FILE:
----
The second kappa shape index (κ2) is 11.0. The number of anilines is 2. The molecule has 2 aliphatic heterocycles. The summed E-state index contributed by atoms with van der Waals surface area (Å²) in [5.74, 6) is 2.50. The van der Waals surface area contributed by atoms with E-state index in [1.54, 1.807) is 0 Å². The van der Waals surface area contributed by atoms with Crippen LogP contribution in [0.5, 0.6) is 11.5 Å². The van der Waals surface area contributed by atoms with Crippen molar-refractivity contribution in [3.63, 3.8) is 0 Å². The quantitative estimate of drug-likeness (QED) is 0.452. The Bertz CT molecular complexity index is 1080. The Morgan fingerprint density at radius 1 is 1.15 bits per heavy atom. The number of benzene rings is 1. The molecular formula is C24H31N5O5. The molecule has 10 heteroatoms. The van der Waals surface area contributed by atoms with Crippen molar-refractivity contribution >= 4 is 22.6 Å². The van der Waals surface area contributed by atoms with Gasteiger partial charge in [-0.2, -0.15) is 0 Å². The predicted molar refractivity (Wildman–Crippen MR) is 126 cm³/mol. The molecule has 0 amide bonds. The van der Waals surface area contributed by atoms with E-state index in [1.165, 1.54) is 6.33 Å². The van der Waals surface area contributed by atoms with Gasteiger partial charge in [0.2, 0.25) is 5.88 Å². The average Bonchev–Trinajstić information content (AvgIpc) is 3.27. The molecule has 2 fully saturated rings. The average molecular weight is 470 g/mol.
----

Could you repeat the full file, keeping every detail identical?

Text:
The second kappa shape index (κ2) is 11.0. The number of anilines is 2. The molecule has 2 aliphatic heterocycles. The summed E-state index contributed by atoms with van der Waals surface area (Å²) in [5.74, 6) is 2.50. The van der Waals surface area contributed by atoms with E-state index in [1.54, 1.807) is 0 Å². The van der Waals surface area contributed by atoms with Crippen LogP contribution in [0.5, 0.6) is 11.5 Å². The van der Waals surface area contributed by atoms with Crippen molar-refractivity contribution in [3.63, 3.8) is 0 Å². The quantitative estimate of drug-likeness (QED) is 0.452. The Bertz CT molecular complexity index is 1080. The Morgan fingerprint density at radius 1 is 1.15 bits per heavy atom. The number of benzene rings is 1. The molecular formula is C24H31N5O5. The molecule has 10 heteroatoms. The van der Waals surface area contributed by atoms with Crippen molar-refractivity contribution >= 4 is 22.6 Å². The van der Waals surface area contributed by atoms with Gasteiger partial charge in [-0.2, -0.15) is 0 Å². The predicted molar refractivity (Wildman–Crippen MR) is 126 cm³/mol. The molecule has 0 amide bonds. The van der Waals surface area contributed by atoms with E-state index in [1.165, 1.54) is 6.33 Å². The van der Waals surface area contributed by atoms with Gasteiger partial charge in [0.2, 0.25) is 5.88 Å². The average Bonchev–Trinajstić information content (AvgIpc) is 3.27. The molecule has 2 fully saturated rings. The average molecular weight is 470 g/mol.